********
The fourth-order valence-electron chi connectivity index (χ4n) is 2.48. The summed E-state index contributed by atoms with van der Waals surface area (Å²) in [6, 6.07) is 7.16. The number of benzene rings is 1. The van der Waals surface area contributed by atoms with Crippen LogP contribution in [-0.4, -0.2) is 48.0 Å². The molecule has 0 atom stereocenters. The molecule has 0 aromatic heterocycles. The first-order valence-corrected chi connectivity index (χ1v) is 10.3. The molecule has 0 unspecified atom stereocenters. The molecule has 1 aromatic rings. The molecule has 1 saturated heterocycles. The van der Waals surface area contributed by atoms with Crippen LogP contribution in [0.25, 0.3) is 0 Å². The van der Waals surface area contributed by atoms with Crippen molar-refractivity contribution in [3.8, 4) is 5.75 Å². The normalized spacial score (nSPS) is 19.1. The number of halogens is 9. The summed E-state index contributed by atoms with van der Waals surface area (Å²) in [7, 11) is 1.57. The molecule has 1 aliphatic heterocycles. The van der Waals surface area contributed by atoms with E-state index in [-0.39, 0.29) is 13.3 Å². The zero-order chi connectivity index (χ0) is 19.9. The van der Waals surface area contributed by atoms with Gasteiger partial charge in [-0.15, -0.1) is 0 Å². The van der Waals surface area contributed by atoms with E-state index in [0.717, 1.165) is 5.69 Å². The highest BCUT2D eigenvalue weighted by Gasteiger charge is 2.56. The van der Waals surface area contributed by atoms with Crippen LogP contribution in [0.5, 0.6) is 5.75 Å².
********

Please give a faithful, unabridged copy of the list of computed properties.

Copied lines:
The fourth-order valence-electron chi connectivity index (χ4n) is 2.48. The summed E-state index contributed by atoms with van der Waals surface area (Å²) in [6, 6.07) is 7.16. The number of benzene rings is 1. The van der Waals surface area contributed by atoms with Crippen LogP contribution in [-0.4, -0.2) is 48.0 Å². The molecule has 0 atom stereocenters. The molecule has 0 aromatic heterocycles. The first-order valence-corrected chi connectivity index (χ1v) is 10.3. The molecule has 0 unspecified atom stereocenters. The molecule has 1 aromatic rings. The molecule has 1 saturated heterocycles. The van der Waals surface area contributed by atoms with Crippen LogP contribution in [0.25, 0.3) is 0 Å². The van der Waals surface area contributed by atoms with Crippen molar-refractivity contribution in [3.8, 4) is 5.75 Å². The normalized spacial score (nSPS) is 19.1. The number of halogens is 9. The summed E-state index contributed by atoms with van der Waals surface area (Å²) in [7, 11) is 1.57. The molecule has 1 aliphatic heterocycles. The van der Waals surface area contributed by atoms with E-state index in [-0.39, 0.29) is 13.3 Å². The zero-order chi connectivity index (χ0) is 19.9. The van der Waals surface area contributed by atoms with Gasteiger partial charge in [-0.15, -0.1) is 0 Å². The van der Waals surface area contributed by atoms with E-state index in [0.717, 1.165) is 5.69 Å². The highest BCUT2D eigenvalue weighted by Gasteiger charge is 2.56. The van der Waals surface area contributed by atoms with Crippen LogP contribution in [0.5, 0.6) is 5.75 Å².